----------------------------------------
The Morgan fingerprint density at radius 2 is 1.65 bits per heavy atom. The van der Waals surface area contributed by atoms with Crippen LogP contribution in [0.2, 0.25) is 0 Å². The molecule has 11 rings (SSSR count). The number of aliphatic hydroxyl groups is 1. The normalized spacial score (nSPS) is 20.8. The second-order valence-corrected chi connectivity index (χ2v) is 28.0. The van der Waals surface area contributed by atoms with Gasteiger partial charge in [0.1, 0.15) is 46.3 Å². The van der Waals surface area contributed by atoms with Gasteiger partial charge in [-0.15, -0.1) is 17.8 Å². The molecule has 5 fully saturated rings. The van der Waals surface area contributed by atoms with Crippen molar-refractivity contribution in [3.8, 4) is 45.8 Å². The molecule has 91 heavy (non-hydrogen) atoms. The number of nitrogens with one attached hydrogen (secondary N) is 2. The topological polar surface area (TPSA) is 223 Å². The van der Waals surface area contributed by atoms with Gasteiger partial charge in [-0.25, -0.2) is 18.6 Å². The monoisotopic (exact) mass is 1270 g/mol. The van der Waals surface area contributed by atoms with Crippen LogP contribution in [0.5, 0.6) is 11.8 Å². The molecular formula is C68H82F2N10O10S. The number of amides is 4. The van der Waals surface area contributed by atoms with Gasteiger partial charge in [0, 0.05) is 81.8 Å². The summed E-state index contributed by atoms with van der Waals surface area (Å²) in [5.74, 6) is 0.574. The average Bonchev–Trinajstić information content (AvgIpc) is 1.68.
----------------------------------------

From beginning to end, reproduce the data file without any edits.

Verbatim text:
The Morgan fingerprint density at radius 2 is 1.65 bits per heavy atom. The van der Waals surface area contributed by atoms with Crippen LogP contribution in [0.2, 0.25) is 0 Å². The molecule has 11 rings (SSSR count). The number of aliphatic hydroxyl groups is 1. The normalized spacial score (nSPS) is 20.8. The second-order valence-corrected chi connectivity index (χ2v) is 28.0. The van der Waals surface area contributed by atoms with Gasteiger partial charge in [0.1, 0.15) is 46.3 Å². The van der Waals surface area contributed by atoms with Gasteiger partial charge in [-0.15, -0.1) is 17.8 Å². The molecule has 5 fully saturated rings. The van der Waals surface area contributed by atoms with Crippen molar-refractivity contribution in [3.8, 4) is 45.8 Å². The molecule has 91 heavy (non-hydrogen) atoms. The number of nitrogens with one attached hydrogen (secondary N) is 2. The topological polar surface area (TPSA) is 223 Å². The van der Waals surface area contributed by atoms with Gasteiger partial charge in [-0.25, -0.2) is 18.6 Å². The monoisotopic (exact) mass is 1270 g/mol. The van der Waals surface area contributed by atoms with Crippen LogP contribution in [0.5, 0.6) is 11.8 Å². The molecular formula is C68H82F2N10O10S. The number of amides is 4. The van der Waals surface area contributed by atoms with Gasteiger partial charge in [0, 0.05) is 81.8 Å². The summed E-state index contributed by atoms with van der Waals surface area (Å²) in [5.74, 6) is 0.574. The average Bonchev–Trinajstić information content (AvgIpc) is 1.68.